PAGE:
In relation to the suggested misapplication of section 7(1) of the TMA, the Full Court concluded that the primary judge did not apply section 7(1) to section 44. Rather, he considered whether use of the mark in the form in which it had been used by Puma overseas might properly be regarded as fair and normal use and he was entitled to take into account any potential use of the opposed mark with additions or alterations that did not substantially affect its identity. Moreover, noting that “use of a trade mark” is defined in section 6 of the TMA to have “the meaning affected by subsections 7(1), (2) and (3)”, the Full Court concluded that, where the phrase “use of a trade mark” appears in a section of the TMA, it may be necessary to ask whether its operation is affected by (inter alia) section 7(1).
The second ground of appeal by Puma concerned the finding at PJ  of contextual confusion, namely that the primary judge adopted an unduly narrow approach in his consideration of the surrounding circumstances. (Draft grounds 2 (a), 2(b)(i)-(v), 2(d)-(e) and 3.)
Puma argued that the primary judge wrongly searched for meaning in an invented word which then caused him to overlook that the relevant consumer would be aware that “cat” had other meanings and uses further to being used as a brand by Caterpillar and there was no apparent reason why consumers would step from “professional cat” to Caterpillar and or its goods.
The Full Court rejected this proposed ground, noting that the primary judge had extensively summarised the evidence and made a number of factual findings and that Puma did not contend that these findings were not open on the evidence. The Full Court found that no error had been identified in the primary judge’s reasoning and in his conclusion that pronounced as a combination of two words “pro” and “cat”, the word would have a meaning to consumers of a professional “cat” or being for or positive towards a “cat”. The finding was open on the evidence. The Full Court rejected a suggestion that the primary judge limited his consideration of trade context to just one paragraph; rather, he had made a significant number of findings of fact and there was no suggestion by Puma that such findings were not open on the evidence. Accordingly, no error was shown.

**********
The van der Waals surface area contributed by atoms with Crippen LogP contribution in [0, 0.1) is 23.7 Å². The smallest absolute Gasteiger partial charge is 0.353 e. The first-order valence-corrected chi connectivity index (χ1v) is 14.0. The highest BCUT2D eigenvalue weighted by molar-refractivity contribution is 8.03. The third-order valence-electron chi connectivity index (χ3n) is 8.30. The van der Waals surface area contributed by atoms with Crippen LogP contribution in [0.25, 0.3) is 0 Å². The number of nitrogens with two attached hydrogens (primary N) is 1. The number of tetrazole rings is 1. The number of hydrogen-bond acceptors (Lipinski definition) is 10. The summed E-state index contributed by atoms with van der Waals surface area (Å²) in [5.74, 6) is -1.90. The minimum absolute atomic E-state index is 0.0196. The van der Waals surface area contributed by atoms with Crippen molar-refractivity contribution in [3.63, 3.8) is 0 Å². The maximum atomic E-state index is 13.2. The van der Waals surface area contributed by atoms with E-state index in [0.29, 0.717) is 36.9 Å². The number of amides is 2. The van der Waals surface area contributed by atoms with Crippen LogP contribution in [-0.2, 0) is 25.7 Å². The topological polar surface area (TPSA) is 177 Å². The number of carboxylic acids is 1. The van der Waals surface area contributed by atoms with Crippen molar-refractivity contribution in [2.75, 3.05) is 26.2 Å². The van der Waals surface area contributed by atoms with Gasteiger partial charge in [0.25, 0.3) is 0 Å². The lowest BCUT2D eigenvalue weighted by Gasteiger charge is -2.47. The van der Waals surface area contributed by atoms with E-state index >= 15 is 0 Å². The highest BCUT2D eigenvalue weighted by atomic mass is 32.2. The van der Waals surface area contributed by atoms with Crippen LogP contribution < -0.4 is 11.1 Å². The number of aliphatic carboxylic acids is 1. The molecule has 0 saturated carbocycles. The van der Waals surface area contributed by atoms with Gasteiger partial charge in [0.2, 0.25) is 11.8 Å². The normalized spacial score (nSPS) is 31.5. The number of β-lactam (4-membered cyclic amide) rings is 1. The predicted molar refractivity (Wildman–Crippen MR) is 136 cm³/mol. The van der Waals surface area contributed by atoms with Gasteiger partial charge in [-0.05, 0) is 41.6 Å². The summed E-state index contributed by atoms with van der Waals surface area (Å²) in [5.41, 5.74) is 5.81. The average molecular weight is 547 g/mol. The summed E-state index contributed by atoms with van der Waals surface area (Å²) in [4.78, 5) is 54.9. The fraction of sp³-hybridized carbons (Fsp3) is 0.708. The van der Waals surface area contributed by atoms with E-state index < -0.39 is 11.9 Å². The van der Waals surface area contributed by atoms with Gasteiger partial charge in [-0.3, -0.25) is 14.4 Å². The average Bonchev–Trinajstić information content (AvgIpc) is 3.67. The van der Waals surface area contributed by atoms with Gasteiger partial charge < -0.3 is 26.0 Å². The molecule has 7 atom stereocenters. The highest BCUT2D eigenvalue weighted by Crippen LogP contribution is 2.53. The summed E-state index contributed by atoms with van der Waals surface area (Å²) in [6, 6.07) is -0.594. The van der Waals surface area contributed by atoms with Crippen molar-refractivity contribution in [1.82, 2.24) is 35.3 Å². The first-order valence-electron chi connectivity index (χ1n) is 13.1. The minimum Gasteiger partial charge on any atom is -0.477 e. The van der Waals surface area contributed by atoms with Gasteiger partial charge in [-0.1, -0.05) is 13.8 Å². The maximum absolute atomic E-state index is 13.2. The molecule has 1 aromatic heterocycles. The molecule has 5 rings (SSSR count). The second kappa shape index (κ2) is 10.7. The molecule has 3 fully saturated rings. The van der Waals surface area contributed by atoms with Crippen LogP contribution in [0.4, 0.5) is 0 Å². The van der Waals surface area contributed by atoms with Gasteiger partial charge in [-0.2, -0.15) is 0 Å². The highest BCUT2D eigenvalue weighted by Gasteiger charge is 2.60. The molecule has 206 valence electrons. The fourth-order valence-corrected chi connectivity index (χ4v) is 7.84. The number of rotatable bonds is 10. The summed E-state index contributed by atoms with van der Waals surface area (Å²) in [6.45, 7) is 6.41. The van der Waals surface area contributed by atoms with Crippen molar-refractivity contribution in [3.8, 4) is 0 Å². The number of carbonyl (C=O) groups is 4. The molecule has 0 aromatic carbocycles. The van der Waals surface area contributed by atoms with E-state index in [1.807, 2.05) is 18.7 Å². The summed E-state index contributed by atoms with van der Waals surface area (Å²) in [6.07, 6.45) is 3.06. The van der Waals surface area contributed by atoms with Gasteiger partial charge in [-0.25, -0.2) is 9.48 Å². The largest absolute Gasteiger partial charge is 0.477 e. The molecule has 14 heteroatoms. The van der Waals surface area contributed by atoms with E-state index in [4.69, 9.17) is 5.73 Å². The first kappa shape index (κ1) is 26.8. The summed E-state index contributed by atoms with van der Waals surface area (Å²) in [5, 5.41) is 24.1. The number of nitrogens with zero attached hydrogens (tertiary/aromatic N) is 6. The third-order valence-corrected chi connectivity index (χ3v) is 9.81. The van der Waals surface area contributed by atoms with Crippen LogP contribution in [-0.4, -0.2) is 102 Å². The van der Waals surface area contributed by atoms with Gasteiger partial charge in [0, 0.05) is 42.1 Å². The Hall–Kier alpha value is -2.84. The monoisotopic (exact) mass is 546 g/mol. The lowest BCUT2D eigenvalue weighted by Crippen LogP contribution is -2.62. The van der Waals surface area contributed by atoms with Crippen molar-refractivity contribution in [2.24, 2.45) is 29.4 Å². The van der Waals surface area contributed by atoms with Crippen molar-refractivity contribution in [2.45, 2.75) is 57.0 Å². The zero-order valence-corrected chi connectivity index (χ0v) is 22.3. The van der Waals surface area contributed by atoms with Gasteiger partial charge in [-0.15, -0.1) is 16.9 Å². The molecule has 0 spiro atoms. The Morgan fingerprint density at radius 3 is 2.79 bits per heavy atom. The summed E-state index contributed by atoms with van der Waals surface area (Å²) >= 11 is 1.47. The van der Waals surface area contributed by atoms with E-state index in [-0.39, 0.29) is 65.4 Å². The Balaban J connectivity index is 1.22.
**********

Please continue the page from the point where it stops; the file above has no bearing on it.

A further interesting argument developed by Puma in oral submissions was that the primary judge employed an overly broad approach to likelihood of confusion which failed to take account of Puma’s reputation in the leaping cat device such that there could be no real risk that consumers would associate the PROCAT mark with goods made, endorsed by or otherwise associated with Caterpillar. The Full Court stated that, whilst the primary judge had found at PJ that the Puma leaping cat device is a well-known trade mark, that did not assist the argument that consumers of the relevant products should be imputed with some degree of knowledge that the word “cat” is not exclusive to Caterpillar and its goods with the consequence that there is no real risk that they would be left in doubt or have cause to wonder whether goods labelled with the PROCAT mark were connected with Caterpillar and its goods.
The Full Court concluded that it was open to the primary judge to conclude that consumers would be caused to wonder whether there is a commercial association between PROCAT branded goods and those of Caterpillar even with a knowledge of Puma and its leaping cat device, stating that “[i]t may be that some consumers would not be confused, but that is not to the point. His Honour was concerned with the impression of a significant number of hypothetical consumers”
The third ground rested on the contention that the primary judge erred in finding that the ground of opposition under s 60 of the TMA was established by relying on “the same reasons” for upholding the section 44 ground. (Draft grounds 4 and 5). Although deceptive similarity is not part of the test under s 60, given the Full Court found the primary judge was correct in his assessment of deceptive similarity in respect of section 44, and given Puma did not advance any submission in addition to its s 44 arguments in support of these draft grounds, unsurprisingly, their Honours considered his Honour was correct in his assessment of the section 60 opposition to the PROCAT mark. The proposed ground of appeal was rejected.
Ultimately, the Full Court concluded that there was no merit in any of the proposed grounds and it refused leave to appeal, ordering an assessment of costs in lump sum.